Santa surprised us by offering us four tickets to see a water puppet show. In Vietnam, every big city seems to have its water puppet show but the one in Hanoi was strongly recommended. The show we saw was traditional Vietnamese puppetry combined with live music. The play was portraying a few myths that were taking place in Vietnamese rice fields and duck ponds. The puppets were operated by stems moving under the water and the effect was quite pleasant. It is with a big smile that young and old came out of this theater the day after Christmas.
The Ho Chi Minh Museum
The city of Hanoi have certainly no shortages of activities for tourists. There is an impressive amount of museums and we had to make some though choices to select some of the attractions we wanted to visit during our short stay. It’s a bit odd to visit a war themed museum on Christmas Day, but the war does not take breaks, right? We were able to see the famous mausoleum for Ho Chi Minh and a museum about him. Ho Chi Minh is recognized as the founding father of modern Vietnam, being an important actor in the liberation from the French colonies and the through the rise of communism. There were many information signs in this museum but the boys were more or less appreciative of the museum. Nevertheless, it was interesting to learn more about this Vietnamese personality. It was also really interesting to see how different the perspective from the Vietnamese people is with regards to the decolonization of Indochina and the Vietnam war (which they call the American war). They also take a very critical stance at capitalism and imperialism and praise the communist system that still governs them today.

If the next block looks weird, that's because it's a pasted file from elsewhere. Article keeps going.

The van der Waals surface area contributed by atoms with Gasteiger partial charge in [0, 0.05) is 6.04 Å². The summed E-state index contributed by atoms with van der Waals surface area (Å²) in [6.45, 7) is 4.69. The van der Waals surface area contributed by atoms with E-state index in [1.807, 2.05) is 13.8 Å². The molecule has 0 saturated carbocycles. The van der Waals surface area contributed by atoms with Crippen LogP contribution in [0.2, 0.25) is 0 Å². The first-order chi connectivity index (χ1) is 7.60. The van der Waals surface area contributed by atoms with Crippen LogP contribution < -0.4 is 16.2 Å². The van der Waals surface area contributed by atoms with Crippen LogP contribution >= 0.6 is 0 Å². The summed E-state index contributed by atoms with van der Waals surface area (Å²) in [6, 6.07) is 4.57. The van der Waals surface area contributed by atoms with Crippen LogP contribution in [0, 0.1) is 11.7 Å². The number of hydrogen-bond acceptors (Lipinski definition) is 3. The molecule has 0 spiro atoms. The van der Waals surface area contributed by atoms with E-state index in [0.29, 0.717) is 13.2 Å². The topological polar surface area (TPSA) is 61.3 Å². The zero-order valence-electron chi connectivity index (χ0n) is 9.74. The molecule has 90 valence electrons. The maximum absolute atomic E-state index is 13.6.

The Hoa Lo Prison Museum
The few buildings that make up this museum are all that remains from the former Hoa Lo prison, also ironically called Hanoi Hilton. We learned that this prison was first used by the French during the War of Independence in the 1950s. It recounts the atrocities that Vietnamese prisoners suffered between these walls. It is possible to see a guillotine that was used to put to death Vietnamese rebels who had poisoned French soldiers and officers. When the French left Vietnam, the prison was used by the Vietnamese during the American war to imprison the American pilots who were captured. It is told that the American prisoners were treated like princes receiving very good meals, good care and had interesting activities to do every day. The contrast with the treatment that the Vietnamese had received in the past is strongly emphasized and gives the impression that the Vietnamese Communists were much more kind towards their prisoners than the Westerners. It is a very different story than the horrid treatment and countless atrocities that the Americans who have been imprisoned in this prison have claimed to have experienced. Honestly, what emerged from this visit was that war brings out the worst in people and that the perspective of each side is always altered and legitimized by their convictions. Peace is much simpler ✌️.
Hanoi is a big city and we could have stayed a few more days to explore further, but we decided to accelerate the pace to arrive in southern Vietnam a bit earlier in order to enjoy the beaches and the heat. We have not been on the beach since our stay in Greece and we are greatly missing the fine sand and warm turquoise water. Having known the surprise that awaited us in Hue, we might have done otherwise, but this is for the next post ?.